A new report from NZ think tank FoodHQ has highlighted four types of emerging protein that New Zealand could be a leader in producing, namely – hemp, leafy greens, seaweed, and fungi.
FoodHQ CEO Dr Victoria Hatton said that the purpose of the report – “Unleashing Aotearoa NZ’s Next Protein Revolution” – was to identify the country’s unique strengths in the emerging protein supply market.
The report ranked different proteins against four metrics – competition, natural resources, know-how, and regulation – and laid out the unique challenges each kind of protein might face in NZ.
For example, according to the report, NZ has multiple regions suitable for growing hemp seeds, but the product still faces local regulatory hurdles. In terms of seaweed, NZ has vast ocean territory and a diverse range of native species, but the country has significant knowledge gaps in terms of seaweed farming, product development, and managing environmental impacts.
“Whilst New Zealand has been at the forefront of producing high-quality protein from grass-fed meat and milk for many decades, it has taken a backseat in the emerging proteins race for many years,” Hatton told Future Alternative. “We do not have an emerging protein strategy and investment in this sector has been limited to date.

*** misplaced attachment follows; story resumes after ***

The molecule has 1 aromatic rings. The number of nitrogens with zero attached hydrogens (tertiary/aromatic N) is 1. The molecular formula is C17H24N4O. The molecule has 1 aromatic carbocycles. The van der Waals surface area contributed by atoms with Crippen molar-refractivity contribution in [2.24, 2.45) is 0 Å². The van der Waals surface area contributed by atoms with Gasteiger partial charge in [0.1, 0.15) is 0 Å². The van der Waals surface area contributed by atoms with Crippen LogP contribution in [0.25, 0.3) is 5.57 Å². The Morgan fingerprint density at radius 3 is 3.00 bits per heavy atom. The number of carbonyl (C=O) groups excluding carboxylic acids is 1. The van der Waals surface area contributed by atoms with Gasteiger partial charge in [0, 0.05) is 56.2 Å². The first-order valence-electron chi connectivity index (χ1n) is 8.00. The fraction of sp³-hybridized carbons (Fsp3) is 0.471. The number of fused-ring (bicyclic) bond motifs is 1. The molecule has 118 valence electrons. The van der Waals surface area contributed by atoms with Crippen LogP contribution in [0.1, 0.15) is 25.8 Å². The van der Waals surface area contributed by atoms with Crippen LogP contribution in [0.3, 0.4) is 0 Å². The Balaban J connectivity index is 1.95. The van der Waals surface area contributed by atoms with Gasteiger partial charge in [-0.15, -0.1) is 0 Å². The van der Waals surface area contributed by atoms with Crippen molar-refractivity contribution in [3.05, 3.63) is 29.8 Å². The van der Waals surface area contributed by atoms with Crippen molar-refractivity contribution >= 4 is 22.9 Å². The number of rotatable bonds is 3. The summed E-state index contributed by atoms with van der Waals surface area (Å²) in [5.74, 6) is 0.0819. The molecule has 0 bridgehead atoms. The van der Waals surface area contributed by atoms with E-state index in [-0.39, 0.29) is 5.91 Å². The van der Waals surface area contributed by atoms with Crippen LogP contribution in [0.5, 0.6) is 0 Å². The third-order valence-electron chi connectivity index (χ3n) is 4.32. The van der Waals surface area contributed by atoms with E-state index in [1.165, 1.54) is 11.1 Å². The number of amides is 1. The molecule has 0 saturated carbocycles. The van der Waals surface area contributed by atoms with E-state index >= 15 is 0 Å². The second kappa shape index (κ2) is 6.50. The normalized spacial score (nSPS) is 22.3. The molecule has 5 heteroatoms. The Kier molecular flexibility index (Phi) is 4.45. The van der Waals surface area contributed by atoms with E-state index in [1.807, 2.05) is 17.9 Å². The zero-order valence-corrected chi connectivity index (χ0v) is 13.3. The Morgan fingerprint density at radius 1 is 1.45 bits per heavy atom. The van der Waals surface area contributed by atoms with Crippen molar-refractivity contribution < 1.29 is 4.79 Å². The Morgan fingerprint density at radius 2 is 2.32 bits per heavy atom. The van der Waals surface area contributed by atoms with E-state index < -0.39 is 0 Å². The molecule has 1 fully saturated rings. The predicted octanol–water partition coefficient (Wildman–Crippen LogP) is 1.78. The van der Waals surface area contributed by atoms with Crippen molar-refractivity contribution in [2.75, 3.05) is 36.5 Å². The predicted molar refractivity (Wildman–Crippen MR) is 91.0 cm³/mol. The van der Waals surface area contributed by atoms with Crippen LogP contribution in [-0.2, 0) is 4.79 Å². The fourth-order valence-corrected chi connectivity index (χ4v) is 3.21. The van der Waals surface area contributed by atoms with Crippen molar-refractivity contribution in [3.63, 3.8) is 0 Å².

Consequently, the NZ emerging protein sector is at least three to five years behind in some product classes compared to other countries. But, the time is right to move beyond the defensive positions that have existed for a long time in our primary sector and explore how we can diversify our protein offering.”
FoodHQ CEO Dr Victoria Hatton
Hatton added that emerging sources of protein would be a complimentary source of added value for primary producers in New Zealand, but that government involvement would be vital to developing the market.
“Scaffolding in the way of government support is critical for the industry through appropriate levels of funding, incentives to farmers and growers, scientists, innovators, and entrepreneurs, and suitable regulation that supports an emerging industry,” Hatton said.
Sustainable Foods CEO Justin Lemmens. Image via LinkedIn.
Justin Lemmens, CEO of Sustainable Foods, which uses hemp in its plant-based chicken products, also commented on the report, saying, “To be successful on a global scale, [NZ] must have a unique value proposition to grow and produce delicious foods from emerging proteins in New Zealand that deliver on taste and texture without compromise.”
FoodHQ is a partnership of AgResearch, Fonterra, Massey University, Palmerston North City Council, Plant and Food Research, Sprout Technology and the Riddet Institute.